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Thursday / June 17

Leading Collective Efficacy in Your School 

Listen to Jenni Donohoo and Megan Tschannen-Moran discuss demystifying collective efficacy on the Leaders Coaching Leaders podcast with Peter DeWitt: 


Over the past few years we have seen numerous social media posts in which collective efficacy is the topic. Many depict teams engaged in trust- and community-building activities and challenges. For example, a recent post on Twitter showed teachers standing next to a free-standing structure made completely of paper straws and the caption read, “Which team can build the tallest straw structure? What a great way to build #collectiveefficacy.” Another showed teachers in a gymnasium enthusiastically engaged in a game of human Hungry, Hungry Hippos with the caption, “Great efficacy building activity.” In both examples, teachers appeared to be happy and connected to each other. We agree that laughter, connection, trust, and community building are incredibly essential in the workplace. However, there is a big difference between building community and developing teachers’ sense of collective efficacy. Hattie (personal communication) noted that collective efficacy is more complicated than just making teachers feel good about themselves and their colleagues. 

Educators are beginning to recognize the importance of fostering collective teacher efficacy. The question is how you go about doing so. Educators are asking, What does collective efficacy really look like? How does it improve student achievement and decrease achievement gaps? How can we accomplish it in our school? 

Leading Collective Efficacy 

Leading collective efficacy involves five enabling conditions that have been validated, through research (Donohoo, O’Leary, & Hattie, 2020), as school characteristics associated with collective teacher efficacy. These include gaining consensus on goals, empowering teachers, building cohesive teacher knowledge, and embedding reflective practices, which are all accomplished through supportive leadership. While enabling conditions do not cause things to happen, they increase the likelihood that things will turn out as intended.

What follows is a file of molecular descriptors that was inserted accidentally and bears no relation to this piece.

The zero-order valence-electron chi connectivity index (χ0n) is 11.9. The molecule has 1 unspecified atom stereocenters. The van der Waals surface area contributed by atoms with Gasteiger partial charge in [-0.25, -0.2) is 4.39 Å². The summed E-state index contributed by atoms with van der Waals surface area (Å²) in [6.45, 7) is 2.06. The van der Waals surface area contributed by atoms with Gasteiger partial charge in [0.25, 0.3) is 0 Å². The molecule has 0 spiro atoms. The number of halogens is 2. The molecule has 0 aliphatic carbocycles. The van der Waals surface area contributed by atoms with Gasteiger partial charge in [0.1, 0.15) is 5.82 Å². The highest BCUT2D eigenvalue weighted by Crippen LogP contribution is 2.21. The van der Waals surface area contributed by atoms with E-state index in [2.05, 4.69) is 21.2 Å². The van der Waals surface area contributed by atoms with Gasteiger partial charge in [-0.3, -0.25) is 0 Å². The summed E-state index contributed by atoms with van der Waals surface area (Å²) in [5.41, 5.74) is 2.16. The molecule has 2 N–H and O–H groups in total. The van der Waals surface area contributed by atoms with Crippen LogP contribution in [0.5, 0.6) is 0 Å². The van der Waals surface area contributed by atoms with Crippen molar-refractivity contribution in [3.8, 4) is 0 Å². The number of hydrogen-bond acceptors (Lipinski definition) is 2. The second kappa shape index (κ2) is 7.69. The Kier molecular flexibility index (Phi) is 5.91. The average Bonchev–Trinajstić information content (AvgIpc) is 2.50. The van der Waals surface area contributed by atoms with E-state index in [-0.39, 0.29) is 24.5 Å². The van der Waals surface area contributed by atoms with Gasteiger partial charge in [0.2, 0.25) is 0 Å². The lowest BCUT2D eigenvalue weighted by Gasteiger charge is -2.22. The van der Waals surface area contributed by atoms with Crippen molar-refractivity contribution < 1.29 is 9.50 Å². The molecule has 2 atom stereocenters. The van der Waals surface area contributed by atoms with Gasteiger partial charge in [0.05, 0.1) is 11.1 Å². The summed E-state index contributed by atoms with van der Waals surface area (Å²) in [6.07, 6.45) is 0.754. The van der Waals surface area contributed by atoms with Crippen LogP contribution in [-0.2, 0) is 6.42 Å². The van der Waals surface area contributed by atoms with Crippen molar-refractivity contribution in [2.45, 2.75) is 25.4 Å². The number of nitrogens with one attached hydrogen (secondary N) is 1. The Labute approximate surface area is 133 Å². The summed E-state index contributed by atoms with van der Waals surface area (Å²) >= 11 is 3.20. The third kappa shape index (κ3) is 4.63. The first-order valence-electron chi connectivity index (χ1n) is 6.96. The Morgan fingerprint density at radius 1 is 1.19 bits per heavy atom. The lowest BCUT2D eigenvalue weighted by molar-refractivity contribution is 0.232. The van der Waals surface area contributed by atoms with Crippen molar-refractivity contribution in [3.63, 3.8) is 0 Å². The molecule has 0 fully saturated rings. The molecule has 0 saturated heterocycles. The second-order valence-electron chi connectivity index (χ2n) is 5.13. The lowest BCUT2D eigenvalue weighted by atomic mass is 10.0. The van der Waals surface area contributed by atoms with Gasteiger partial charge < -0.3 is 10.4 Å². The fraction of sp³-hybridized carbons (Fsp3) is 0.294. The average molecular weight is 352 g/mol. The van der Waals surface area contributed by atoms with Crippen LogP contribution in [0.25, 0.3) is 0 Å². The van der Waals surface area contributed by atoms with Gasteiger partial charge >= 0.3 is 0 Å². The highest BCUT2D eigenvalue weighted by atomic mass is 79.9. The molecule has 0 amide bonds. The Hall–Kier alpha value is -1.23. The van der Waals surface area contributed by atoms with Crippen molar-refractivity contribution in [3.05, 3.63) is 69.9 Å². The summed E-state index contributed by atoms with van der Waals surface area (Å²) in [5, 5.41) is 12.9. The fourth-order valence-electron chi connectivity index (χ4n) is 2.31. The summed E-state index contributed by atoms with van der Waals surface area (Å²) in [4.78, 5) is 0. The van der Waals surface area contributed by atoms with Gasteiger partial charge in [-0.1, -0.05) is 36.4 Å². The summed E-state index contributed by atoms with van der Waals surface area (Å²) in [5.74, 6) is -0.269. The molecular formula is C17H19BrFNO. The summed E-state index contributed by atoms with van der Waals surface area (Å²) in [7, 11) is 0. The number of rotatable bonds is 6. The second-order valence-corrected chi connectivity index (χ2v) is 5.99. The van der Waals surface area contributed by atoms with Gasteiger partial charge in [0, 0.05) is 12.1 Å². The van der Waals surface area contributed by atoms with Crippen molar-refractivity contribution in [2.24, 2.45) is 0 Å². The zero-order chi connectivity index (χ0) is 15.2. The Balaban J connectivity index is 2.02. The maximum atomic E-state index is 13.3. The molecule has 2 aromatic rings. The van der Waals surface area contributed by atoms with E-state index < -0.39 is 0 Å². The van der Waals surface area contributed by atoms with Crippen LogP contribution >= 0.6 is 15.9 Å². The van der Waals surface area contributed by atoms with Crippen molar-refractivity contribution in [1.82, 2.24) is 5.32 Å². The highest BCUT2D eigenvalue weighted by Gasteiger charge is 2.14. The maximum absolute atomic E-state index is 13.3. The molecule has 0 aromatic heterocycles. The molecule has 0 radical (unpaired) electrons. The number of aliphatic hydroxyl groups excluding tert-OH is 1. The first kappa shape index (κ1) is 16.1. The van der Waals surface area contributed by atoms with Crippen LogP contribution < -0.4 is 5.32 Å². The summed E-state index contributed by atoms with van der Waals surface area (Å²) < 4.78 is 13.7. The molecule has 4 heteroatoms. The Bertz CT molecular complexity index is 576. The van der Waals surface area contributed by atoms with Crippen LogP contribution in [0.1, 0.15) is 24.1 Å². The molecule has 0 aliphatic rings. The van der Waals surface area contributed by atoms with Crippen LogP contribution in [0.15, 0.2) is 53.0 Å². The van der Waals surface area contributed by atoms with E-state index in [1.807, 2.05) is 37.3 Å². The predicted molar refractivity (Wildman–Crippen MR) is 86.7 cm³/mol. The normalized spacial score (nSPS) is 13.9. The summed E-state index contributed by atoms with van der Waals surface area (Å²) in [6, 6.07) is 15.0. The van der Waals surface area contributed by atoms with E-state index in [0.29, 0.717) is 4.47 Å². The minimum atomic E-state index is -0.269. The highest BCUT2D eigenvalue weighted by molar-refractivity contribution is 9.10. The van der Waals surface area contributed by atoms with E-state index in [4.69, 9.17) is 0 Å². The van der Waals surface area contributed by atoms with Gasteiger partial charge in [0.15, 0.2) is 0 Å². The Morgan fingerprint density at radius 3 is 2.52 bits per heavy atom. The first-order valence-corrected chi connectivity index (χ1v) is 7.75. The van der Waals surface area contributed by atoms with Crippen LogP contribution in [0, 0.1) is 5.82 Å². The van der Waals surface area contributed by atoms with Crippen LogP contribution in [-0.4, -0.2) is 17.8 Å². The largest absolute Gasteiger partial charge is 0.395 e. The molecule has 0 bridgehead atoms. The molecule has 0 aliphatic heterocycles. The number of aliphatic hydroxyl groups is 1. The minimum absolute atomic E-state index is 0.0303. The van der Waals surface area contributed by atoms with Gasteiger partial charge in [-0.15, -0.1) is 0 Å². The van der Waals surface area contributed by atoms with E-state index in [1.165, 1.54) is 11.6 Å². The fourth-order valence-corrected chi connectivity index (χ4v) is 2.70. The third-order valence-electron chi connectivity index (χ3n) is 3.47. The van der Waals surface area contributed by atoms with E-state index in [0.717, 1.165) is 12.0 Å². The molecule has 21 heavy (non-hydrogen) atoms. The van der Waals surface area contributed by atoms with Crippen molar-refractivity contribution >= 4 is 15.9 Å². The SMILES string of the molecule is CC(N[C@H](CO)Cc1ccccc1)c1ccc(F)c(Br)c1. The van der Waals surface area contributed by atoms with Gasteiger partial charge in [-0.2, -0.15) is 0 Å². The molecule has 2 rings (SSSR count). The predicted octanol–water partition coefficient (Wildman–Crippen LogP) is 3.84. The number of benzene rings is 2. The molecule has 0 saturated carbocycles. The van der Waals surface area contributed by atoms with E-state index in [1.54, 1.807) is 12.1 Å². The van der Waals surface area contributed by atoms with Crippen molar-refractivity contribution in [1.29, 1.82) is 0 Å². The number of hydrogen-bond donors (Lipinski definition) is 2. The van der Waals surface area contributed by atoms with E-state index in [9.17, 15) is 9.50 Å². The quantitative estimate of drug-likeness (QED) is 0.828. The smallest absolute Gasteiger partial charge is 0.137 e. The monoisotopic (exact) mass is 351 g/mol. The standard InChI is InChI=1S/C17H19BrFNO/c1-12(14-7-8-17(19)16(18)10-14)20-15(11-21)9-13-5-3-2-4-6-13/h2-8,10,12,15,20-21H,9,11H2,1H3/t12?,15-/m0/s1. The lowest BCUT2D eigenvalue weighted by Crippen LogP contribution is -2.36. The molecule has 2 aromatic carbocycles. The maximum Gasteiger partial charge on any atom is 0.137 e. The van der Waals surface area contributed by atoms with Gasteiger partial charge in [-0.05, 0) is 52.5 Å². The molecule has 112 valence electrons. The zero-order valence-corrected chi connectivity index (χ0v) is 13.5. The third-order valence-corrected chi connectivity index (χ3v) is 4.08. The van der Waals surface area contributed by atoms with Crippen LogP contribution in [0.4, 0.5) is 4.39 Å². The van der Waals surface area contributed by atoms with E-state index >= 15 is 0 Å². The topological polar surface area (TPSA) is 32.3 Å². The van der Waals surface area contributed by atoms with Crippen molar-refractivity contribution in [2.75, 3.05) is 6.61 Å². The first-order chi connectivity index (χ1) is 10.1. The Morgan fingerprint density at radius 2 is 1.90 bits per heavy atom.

In our model, the outer ring represents supportive leadership. While it is one of the five identified conditions that foster collective efficacy, supportive leaders play a crucial role in strengthening the other four enabling conditions. Bandura’s (1998) four sources of efficacy—mastery experiences, vicarious experiences, social persuasion, and affective states (illustrated on the inner ring of the circle)—are activated when teachers are empowered, cohesive teacher knowledge and goal consensus exist, and reflective practices are embedded as part of the normative expectations of teachers’ everyday work. 

By attending to these enabling conditions, we can tap into sources of collective teacher efficacy. Teachers’ collaborations contribute to their knowledge of each other’s effectiveness through the collective identification of indicators of students’ progress toward goals. Common formative assessments make it easier for teachers to recognize when they are successful. Ross et al. (2004) noted that “mastery is both an individual and a social construction in which achievements by students are interpreted as evidence of teacher success and failure, thereby contributing to individual and collective teacher efficacy” (p. 166).  

For more on the five enabling conditions, read more in Leading Collective Efficacy: Powerful Stories of Achievement and Equity. 

Written by

Jenni Donohoo is a best-selling author and Corwin consultant with more than 20 years experience in leading school change. Jenni and Steven Katz’s latest book entitled Quality Implementation: Leveraging Collective Efficacy to Make ‘What Works’ Actually Work is available through Corwin.

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